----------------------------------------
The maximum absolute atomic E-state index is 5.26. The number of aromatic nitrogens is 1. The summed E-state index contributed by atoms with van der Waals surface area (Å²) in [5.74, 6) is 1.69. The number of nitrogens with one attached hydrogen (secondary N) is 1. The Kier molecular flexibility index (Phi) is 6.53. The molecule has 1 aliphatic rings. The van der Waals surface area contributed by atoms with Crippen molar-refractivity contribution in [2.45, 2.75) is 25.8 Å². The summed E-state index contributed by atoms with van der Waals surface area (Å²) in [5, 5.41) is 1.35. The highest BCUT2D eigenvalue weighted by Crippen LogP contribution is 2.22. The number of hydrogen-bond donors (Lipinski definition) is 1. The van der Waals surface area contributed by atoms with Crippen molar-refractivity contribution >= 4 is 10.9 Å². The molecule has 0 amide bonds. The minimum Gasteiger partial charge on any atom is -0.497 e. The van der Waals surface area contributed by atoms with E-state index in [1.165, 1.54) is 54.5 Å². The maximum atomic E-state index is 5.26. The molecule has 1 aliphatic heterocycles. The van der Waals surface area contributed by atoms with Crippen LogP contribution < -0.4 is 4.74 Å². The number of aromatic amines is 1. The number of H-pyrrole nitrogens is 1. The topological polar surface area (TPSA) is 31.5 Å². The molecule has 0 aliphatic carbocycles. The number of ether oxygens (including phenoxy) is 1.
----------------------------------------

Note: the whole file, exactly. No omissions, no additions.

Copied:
The maximum absolute atomic E-state index is 5.26. The number of aromatic nitrogens is 1. The summed E-state index contributed by atoms with van der Waals surface area (Å²) in [5.74, 6) is 1.69. The number of nitrogens with one attached hydrogen (secondary N) is 1. The Kier molecular flexibility index (Phi) is 6.53. The molecule has 1 aliphatic rings. The van der Waals surface area contributed by atoms with Crippen molar-refractivity contribution in [2.45, 2.75) is 25.8 Å². The summed E-state index contributed by atoms with van der Waals surface area (Å²) in [5, 5.41) is 1.35. The highest BCUT2D eigenvalue weighted by Crippen LogP contribution is 2.22. The number of hydrogen-bond donors (Lipinski definition) is 1. The van der Waals surface area contributed by atoms with Crippen molar-refractivity contribution >= 4 is 10.9 Å². The molecule has 0 amide bonds. The minimum Gasteiger partial charge on any atom is -0.497 e. The van der Waals surface area contributed by atoms with E-state index in [1.165, 1.54) is 54.5 Å². The maximum atomic E-state index is 5.26. The molecule has 1 aliphatic heterocycles. The van der Waals surface area contributed by atoms with Crippen LogP contribution < -0.4 is 4.74 Å². The number of aromatic amines is 1. The number of H-pyrrole nitrogens is 1. The topological polar surface area (TPSA) is 31.5 Å². The molecule has 0 aliphatic carbocycles. The number of ether oxygens (including phenoxy) is 1.